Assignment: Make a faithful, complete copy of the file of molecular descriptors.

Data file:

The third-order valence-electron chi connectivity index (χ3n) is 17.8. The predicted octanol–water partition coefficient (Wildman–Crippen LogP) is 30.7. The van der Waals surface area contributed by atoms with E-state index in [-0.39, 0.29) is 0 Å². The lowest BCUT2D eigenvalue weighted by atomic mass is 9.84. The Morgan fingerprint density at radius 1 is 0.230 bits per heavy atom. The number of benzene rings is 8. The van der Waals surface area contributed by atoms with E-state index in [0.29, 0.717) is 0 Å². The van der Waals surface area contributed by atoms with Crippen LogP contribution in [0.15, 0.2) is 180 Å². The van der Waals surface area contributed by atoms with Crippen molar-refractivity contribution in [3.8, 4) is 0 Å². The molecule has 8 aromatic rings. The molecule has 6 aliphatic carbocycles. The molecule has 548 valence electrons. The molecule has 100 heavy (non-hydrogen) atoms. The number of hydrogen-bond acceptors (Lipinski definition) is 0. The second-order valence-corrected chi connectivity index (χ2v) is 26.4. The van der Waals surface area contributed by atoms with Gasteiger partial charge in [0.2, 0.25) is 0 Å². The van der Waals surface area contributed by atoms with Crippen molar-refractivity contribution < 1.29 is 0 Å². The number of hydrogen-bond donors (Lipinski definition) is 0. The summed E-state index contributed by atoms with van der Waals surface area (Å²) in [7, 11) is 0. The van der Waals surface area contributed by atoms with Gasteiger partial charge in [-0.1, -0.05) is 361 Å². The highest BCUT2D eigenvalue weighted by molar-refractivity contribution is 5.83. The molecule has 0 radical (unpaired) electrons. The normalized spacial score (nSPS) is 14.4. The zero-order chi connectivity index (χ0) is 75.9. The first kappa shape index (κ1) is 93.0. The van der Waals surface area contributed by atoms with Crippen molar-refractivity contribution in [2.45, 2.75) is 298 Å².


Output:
The third-order valence-electron chi connectivity index (χ3n) is 17.8. The predicted octanol–water partition coefficient (Wildman–Crippen LogP) is 30.7. The van der Waals surface area contributed by atoms with E-state index in [-0.39, 0.29) is 0 Å². The lowest BCUT2D eigenvalue weighted by atomic mass is 9.84. The Morgan fingerprint density at radius 1 is 0.230 bits per heavy atom. The number of benzene rings is 8. The van der Waals surface area contributed by atoms with E-state index in [0.29, 0.717) is 0 Å². The van der Waals surface area contributed by atoms with Crippen LogP contribution in [0.15, 0.2) is 180 Å². The van der Waals surface area contributed by atoms with Crippen molar-refractivity contribution in [3.8, 4) is 0 Å². The molecule has 8 aromatic rings. The molecule has 6 aliphatic carbocycles. The molecule has 548 valence electrons. The molecule has 100 heavy (non-hydrogen) atoms. The number of hydrogen-bond acceptors (Lipinski definition) is 0. The second-order valence-corrected chi connectivity index (χ2v) is 26.4. The van der Waals surface area contributed by atoms with Gasteiger partial charge in [0.2, 0.25) is 0 Å². The van der Waals surface area contributed by atoms with Crippen molar-refractivity contribution < 1.29 is 0 Å². The number of hydrogen-bond donors (Lipinski definition) is 0. The summed E-state index contributed by atoms with van der Waals surface area (Å²) in [7, 11) is 0. The van der Waals surface area contributed by atoms with Gasteiger partial charge in [-0.1, -0.05) is 361 Å². The highest BCUT2D eigenvalue weighted by molar-refractivity contribution is 5.83. The molecule has 0 radical (unpaired) electrons. The normalized spacial score (nSPS) is 14.4. The zero-order chi connectivity index (χ0) is 75.9. The first kappa shape index (κ1) is 93.0. The van der Waals surface area contributed by atoms with Crippen molar-refractivity contribution in [2.45, 2.75) is 298 Å².